Marcello Ienca discusses moral and legal issues surrounding the decoding – ‘mind reading’ - of brain activity In the 1990s, following rapid advances in the use of technologies such as functional magnetic resonance imaging (fMRI), an ethical debate arose around the concept of 'mind reading': the possibility of decoding a person's mental states (including their conscious experience) based on quantitative measurements of their brain activity. This debate concerned the moral and legal status of information about mental states (mental information) and the definition of normative principles to justify the collection and processing of such information. However, the poor replicability of fMRI-based studies combined with conceptual clarifications within the philosophy of mind (such as Dennett's vehicle-content distinction) showed that this debate rested on weak empirical and conceptual grounds. As a result, the interest of the bioethics/neuroethics community waned. A couple of decades later, however, the wide availability of brain data outside the clinical setting combined with the use of artificial intelligence models to process and decode such data (through a process known as 'reverse inference') make the ethical debate on mind-reading topical again, albeit on a different conceptual ground. In addition, AI approaches such as affective computing and natural language processing have shown the possibility of inferring a person's mental states also from non-neural data (e.g., social media). This presentation will discuss the moral and legal status of mental information and the conditions for legitimate access to and alteration of such information. In particular, it will examine the concepts of ‘mental privacy’ and ‘cognitive liberty’ and defend the thesis that every person should enjoy a right to mental self-determination. This includes both the negative freedom from coercive or otherwise non-voluntary access to one's mental sphere and the positive freedom of the individual to modify their mental states and processes (e.g. through cognitive or affective enhancement).
Waiver or understanding? A dilemma for autonomists about informed consent
Professor Gopal Sreenivasan delivers a New St Cross Special Ethics Seminar on the topic of Informed Consent. This talk develops a novel argument to show that prospective research subjects can validly consent to participate in a study without understanding (most of) the content of the required disclosure. Its point of departure is the right subjects standardly have to waive (most of) the investigator’s duty to disclose. Things get worse for autonomy based defences of informed consent because this right to waive is very well grounded in an individual’s autonomy.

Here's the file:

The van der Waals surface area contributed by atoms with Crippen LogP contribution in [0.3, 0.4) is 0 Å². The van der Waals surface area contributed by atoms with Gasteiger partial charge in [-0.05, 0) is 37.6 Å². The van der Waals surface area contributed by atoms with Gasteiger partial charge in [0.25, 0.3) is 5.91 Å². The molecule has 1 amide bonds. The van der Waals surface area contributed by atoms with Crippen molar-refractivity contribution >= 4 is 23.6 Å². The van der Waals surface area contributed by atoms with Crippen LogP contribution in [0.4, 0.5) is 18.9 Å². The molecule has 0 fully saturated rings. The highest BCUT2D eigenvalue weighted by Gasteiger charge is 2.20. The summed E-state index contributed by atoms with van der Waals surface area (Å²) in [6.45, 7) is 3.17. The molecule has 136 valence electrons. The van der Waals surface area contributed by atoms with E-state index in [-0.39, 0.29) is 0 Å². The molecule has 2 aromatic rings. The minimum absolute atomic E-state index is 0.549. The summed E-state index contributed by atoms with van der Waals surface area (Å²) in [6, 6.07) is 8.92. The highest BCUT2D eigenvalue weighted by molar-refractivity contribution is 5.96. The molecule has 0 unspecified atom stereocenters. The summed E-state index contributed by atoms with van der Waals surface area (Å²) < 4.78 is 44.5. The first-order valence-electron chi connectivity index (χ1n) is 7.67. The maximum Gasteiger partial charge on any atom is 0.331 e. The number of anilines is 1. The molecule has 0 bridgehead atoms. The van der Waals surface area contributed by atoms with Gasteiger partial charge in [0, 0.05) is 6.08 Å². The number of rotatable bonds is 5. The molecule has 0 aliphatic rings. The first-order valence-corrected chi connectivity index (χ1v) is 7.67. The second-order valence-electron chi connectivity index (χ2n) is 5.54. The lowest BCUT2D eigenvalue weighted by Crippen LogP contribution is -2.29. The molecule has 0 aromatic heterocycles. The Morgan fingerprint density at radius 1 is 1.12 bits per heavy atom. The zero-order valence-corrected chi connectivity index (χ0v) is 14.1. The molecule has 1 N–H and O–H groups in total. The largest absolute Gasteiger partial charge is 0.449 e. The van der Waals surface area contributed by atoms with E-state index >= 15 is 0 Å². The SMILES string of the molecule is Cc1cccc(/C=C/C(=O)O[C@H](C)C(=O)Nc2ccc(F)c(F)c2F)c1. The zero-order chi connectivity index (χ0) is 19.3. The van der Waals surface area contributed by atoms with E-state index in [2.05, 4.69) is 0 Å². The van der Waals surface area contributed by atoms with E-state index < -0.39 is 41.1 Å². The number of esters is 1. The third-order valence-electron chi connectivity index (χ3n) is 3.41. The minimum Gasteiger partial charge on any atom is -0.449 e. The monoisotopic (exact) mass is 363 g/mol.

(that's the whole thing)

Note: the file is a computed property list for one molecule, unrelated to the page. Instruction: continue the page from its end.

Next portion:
Fighting diseases of poverty through research: Deadly dilemmas, moral distress and misplaced responsibilities
A New St Cross Special Ethics Seminar, with Professor Maureen Kelley. Much of global health research occurs against the backdrop of severe, intersectional and structural vulnerabilities, where susceptibility to disease and early death are driven by poverty, and related factors such as political conflict and climate change. Global health research priorities over the last two decades have been shaped by a small number of high income country institutions, with political commitments informed largely by the ‘global burden of disease’ model. On this model, international research has primarily targeted infectious diseases and other causes of high morbidity and premature, preventable mortality, but has ignored the structural determinants of those diseases. An unintended consequence is that researchers at the frontlines of data collection and interaction with participants and communities come face-to-face with the daily suffering of participants and family members. They often face heart-rending dilemmas in responding to complex health, social, and economic needs that far outstrip the resources and expertise of most research projects or clinical trials. In this presentation, I will share findings from a longitudinal research ethics study, where local ethics teams were embedded within ongoing clinical and social science research studies in contexts of severe poverty, food shortages, droughts and flooding, gender-based violence and political conflict—typical of many global health research sites. Based on our empirical ethics findings, including experiences of research participants, community members and researchers, I will offer critical reflections on the limitations of current accounts of researcher responsibility (ancillary care or duty of care), and suggest we rethink the ways that current global health research institutions and funders engage the underlying structural drivers of disease and suffering.